Faculty Q&A with Andrew Somerville

CATEGORIES: February 2020
Professor Andrew Somerville in front of the ruins of Teotihuacan in Mexico.


Professor Andrew Somerville joined the WLC in Fall of 2018.  

 Who are you and what do you study?  

Originally from Arizona, I completed by Ph.D. in anthropology at the University of California in San Diego. After graduation, I spent one year teaching anthropology courses in the California State University system and one year living in Mexico City, conducting postdoctoral research at the National Autonomous University of Mexico. Because I study bones and teeth recovered from archaeological sites, my research lies between the fields of biological anthropology and archaeology. 

What is your specific area research? How did you get interested in that?  

My research is particularly concerned with understanding the development, maintenance, and collapse of ancient societies in Mexico. My methodological expertise is in the study of human and animal skeletons, particularly their chemical compositions. By studying stable isotope ratios of their bones and teeth, for example, we can reconstruct many aspects of how people or animals lived in the past, including what they ate.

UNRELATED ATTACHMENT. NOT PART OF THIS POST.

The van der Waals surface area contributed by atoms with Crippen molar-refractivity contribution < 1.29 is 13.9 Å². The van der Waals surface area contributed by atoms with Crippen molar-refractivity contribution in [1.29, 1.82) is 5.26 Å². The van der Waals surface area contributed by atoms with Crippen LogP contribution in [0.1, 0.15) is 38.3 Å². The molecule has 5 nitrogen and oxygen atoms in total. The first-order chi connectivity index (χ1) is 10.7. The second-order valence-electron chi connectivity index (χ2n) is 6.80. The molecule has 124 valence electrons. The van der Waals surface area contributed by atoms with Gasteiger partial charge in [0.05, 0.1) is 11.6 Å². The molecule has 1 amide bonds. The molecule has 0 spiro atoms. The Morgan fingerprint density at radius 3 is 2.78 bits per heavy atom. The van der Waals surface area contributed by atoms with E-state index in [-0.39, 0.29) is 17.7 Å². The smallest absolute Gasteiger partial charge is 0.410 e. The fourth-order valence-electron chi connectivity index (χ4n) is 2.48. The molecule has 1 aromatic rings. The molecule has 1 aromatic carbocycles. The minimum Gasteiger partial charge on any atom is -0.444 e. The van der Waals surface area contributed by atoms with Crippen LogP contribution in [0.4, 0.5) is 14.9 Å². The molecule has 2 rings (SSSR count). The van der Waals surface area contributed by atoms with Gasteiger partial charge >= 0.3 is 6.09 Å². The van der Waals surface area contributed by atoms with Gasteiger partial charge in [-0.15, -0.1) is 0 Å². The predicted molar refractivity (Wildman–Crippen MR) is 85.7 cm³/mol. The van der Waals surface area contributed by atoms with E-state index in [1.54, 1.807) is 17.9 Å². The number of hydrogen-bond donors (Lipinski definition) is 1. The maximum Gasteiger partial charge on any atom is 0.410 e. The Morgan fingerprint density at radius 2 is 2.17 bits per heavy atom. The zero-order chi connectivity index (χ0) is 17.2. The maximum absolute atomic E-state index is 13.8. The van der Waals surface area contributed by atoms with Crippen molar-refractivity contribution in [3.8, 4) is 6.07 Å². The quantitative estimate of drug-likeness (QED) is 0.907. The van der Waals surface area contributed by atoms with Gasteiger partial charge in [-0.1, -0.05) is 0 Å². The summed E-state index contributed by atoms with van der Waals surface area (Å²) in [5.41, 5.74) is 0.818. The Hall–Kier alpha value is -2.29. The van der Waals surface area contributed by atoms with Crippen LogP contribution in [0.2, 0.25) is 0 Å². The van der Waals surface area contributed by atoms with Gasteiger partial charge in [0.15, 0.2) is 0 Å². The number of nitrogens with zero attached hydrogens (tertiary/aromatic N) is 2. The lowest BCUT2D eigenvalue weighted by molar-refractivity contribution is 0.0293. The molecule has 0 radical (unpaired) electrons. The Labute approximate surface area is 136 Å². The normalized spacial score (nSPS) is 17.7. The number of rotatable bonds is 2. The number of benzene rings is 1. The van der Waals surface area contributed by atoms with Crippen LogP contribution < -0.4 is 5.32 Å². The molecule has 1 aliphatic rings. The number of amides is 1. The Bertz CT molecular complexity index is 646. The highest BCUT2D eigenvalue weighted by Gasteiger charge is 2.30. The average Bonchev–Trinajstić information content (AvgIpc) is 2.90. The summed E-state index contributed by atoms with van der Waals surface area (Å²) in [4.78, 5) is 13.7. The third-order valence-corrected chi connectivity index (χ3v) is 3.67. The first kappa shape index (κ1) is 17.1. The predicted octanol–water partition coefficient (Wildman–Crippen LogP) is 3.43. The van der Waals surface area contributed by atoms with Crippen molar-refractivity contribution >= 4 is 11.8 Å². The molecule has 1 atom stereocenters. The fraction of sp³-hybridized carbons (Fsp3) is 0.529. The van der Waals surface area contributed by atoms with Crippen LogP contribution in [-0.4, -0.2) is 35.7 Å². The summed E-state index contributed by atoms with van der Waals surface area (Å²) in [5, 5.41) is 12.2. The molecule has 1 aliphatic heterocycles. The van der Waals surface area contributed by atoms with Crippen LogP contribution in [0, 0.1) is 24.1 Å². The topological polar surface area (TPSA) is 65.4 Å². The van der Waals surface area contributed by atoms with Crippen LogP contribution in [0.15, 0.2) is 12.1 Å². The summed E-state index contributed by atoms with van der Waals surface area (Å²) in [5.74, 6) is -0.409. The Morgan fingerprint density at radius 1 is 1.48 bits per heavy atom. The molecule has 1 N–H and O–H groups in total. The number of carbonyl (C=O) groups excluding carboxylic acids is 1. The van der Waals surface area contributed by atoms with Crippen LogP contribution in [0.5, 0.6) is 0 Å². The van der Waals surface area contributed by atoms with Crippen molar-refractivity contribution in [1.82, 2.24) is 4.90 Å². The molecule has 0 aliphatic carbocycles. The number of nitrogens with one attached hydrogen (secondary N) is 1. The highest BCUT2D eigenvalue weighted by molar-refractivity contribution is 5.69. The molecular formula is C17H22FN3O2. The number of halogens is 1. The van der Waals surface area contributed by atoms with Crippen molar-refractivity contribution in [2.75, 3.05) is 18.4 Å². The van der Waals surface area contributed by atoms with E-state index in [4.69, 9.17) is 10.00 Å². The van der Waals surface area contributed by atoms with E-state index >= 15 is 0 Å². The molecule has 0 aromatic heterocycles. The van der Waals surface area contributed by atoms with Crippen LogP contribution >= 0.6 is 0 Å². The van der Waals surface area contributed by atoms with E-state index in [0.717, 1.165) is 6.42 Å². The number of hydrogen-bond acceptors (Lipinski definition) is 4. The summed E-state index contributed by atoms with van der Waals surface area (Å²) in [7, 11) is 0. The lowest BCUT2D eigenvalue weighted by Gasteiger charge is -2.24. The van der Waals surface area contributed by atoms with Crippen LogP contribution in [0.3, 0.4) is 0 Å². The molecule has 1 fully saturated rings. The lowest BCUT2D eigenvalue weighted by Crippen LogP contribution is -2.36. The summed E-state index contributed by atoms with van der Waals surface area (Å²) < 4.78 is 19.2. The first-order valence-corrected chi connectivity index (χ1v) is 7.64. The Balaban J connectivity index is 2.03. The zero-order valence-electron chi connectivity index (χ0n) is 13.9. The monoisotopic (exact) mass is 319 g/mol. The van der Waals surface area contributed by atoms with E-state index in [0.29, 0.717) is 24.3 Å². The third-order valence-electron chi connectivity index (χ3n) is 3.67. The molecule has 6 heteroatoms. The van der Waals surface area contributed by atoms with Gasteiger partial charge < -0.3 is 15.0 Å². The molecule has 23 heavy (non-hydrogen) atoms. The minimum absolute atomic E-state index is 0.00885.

One project that I am currently working on investigates the timing and the reasons behind the original domestication of corn in Mexico and the development of agricultural lifestyles. I first became interested in the archaeology of food and diet upon the realization of how important these issues are in all aspects of our society today, from health and nutrition to our economic organization. In the past, such relationships were likely even more important and by understanding humans’ relationships with their food sources, we can gain a better understanding of the motivations of and influences on ancient human behavior. 

What attracted you to Iowa State University or the Department of World Languages & Cultures?  

Iowa State University and the Department of World Languages and Cultures have been very supportive of my research. Last year, the College of Liberal Arts and Sciences approved funds for me to build a new stable isotope laboratory, and they have made many small research grants available for students to receive support while working on active research projects with me. The diverse nature of our department means that I get to interact daily with people with very different backgrounds and ideas, which is just the sort of environment that a university should have. 

What do you like to do when you aren’t working/doing anthropology? (Comic books? Water skiing? Knitting hats for your pet gecko?)  

When I am not working, I enjoy spending time with my fiancée, our dog, and our two cats. Although my guitar-playing hobby is controversial in the house, everyone is a fan of my pizza-making skills.